May the Schwartz Be With You

Rep. Allyson Schwartz, D-Pa. speaks after a round table discussion with Vice President Joe Biden on gun control, Monday, Feb. 11, 2013, at Girard College in Philadelphia. (AP Photo/Matt Rourke)
National Journal
See more stories about...
Aug. 29, 2013, 5:21 a.m.

A new poll con­firms that Pennsylvania Gov. Tom Corbett (R) faces huge hurdles in win­ning a second term. But Demo­crats are far from united on who they should nom­in­ate to face him. Rep. Allyson Schwartz‘s sup­port­ers hoped that an in­tim­id­at­ing warchest and two leaked polls would es­tab­lish an air of in­ev­it­ab­il­ity around her cam­paign. Months later, the out­come of the Demo­crat­ic primary is far from cer­tain.

— Sev­er­al rival Demo­crats loom as po­ten­tial road­b­locks to Schwartz’s nom­in­a­tion. Busi­ness­man Tom Wolf has pledged to spend $10 mil­lion on his cam­paign. Treas­urer Rob Mc­Cord, with two statewide wins un­der his belt, is ex­pec­ted to jump in next month. And former De­part­ment of En­vir­on­ment­al Pro­tec­tion Sec­ret­ary Katie Mc­Ginty has as­sembled a top-shelf cam­paign team, at­trac­ted in­flu­en­tial labor sup­port­ers and gen­er­ated buzz in Demo­crat­ic circles. Ex-state Aud­it­or Gen­er­al Jack Wag­n­er may run, and could ap­peal to mod­er­ates and voters in west­ern PA.

— Schwartz also has faced sev­er­al rounds of spec­u­la­tion about a late entry from At­tor­ney Gen­er­al Kath­leen Kane, the hot­test com­mod­ity in the state Demo­crat­ic Party. While Kane has said she won’t run, linger­ing spec­u­la­tion about an­oth­er heavy­weight en­ter­ing the race nor­mally doesn’t oc­cur when a field already con­tains an over­whelm­ing fa­vor­ite.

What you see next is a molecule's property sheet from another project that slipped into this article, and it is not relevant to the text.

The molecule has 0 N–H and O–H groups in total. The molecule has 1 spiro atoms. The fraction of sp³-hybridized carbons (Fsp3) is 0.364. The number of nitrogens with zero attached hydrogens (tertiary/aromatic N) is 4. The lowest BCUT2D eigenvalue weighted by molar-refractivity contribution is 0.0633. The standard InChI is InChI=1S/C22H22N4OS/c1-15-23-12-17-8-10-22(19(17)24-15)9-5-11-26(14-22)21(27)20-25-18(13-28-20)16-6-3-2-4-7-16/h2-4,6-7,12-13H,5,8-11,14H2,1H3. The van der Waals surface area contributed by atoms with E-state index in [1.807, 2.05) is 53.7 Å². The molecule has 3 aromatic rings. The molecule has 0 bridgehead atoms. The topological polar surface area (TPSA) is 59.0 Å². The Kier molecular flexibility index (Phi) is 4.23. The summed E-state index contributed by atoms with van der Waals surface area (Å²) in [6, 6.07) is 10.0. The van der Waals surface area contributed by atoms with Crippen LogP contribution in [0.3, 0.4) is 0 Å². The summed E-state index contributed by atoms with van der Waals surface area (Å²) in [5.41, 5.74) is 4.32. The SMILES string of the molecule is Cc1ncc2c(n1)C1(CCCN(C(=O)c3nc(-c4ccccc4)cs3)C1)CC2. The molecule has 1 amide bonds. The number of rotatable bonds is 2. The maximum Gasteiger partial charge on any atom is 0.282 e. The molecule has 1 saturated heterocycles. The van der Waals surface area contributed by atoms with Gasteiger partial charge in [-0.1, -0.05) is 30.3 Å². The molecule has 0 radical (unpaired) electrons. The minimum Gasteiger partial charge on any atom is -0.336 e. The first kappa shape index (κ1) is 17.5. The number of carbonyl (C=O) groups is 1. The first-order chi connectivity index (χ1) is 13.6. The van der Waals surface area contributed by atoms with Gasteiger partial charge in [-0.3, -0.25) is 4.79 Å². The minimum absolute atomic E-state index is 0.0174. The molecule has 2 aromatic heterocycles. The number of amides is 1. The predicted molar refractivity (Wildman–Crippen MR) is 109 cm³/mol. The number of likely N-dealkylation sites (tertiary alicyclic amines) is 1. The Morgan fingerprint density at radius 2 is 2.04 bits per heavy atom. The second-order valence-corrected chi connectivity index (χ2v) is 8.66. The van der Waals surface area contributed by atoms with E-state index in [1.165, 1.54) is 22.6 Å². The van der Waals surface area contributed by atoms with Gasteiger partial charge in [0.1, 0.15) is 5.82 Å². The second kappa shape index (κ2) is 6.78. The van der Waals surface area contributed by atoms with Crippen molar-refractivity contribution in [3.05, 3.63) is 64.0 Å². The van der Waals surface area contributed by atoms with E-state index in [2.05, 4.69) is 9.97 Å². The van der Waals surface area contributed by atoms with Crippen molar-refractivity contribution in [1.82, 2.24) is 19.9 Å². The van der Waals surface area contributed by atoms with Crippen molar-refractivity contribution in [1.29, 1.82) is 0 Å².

— Schwartz’s cam­paign re­leased an in­tern­al last week show­ing her with a lar­ger primary lead than pub­lic polls have shown. But rivals say Schwartz’s huge ad­vant­age in the Philly mar­ket is due to a head start in name re­cog­ni­tion, and they ques­tion her ap­peal in the west­ern half of the state.

Schwartz wants po­ten­tial donors, her fel­low can­did­ates and re­port­ers to think that her primary vic­tory is all but as­sured. Her op­pon­ents don’t buy it. Corbett, for now, is happy to sit back and watch the Demo­crats fight it out.
Kev­in Bren­nan

What We're Following See More »
More People Watched Trump’s Acceptance Speech
1 days ago

Hillary Clinton hopes that television ratings for the candidates' acceptance speeches at their respective conventions aren't foreshadowing of similar results at the polls in November. Preliminary results from the networks and cable channels show that 34.9 million people tuned in for Donald Trump's acceptance speech while 33.3 million watched Clinton accept the Democratic nomination. However, it is still possible that the numbers are closer than these ratings suggest: the numbers don't include ratings from PBS or CSPAN, which tend to attract more Democratic viewers.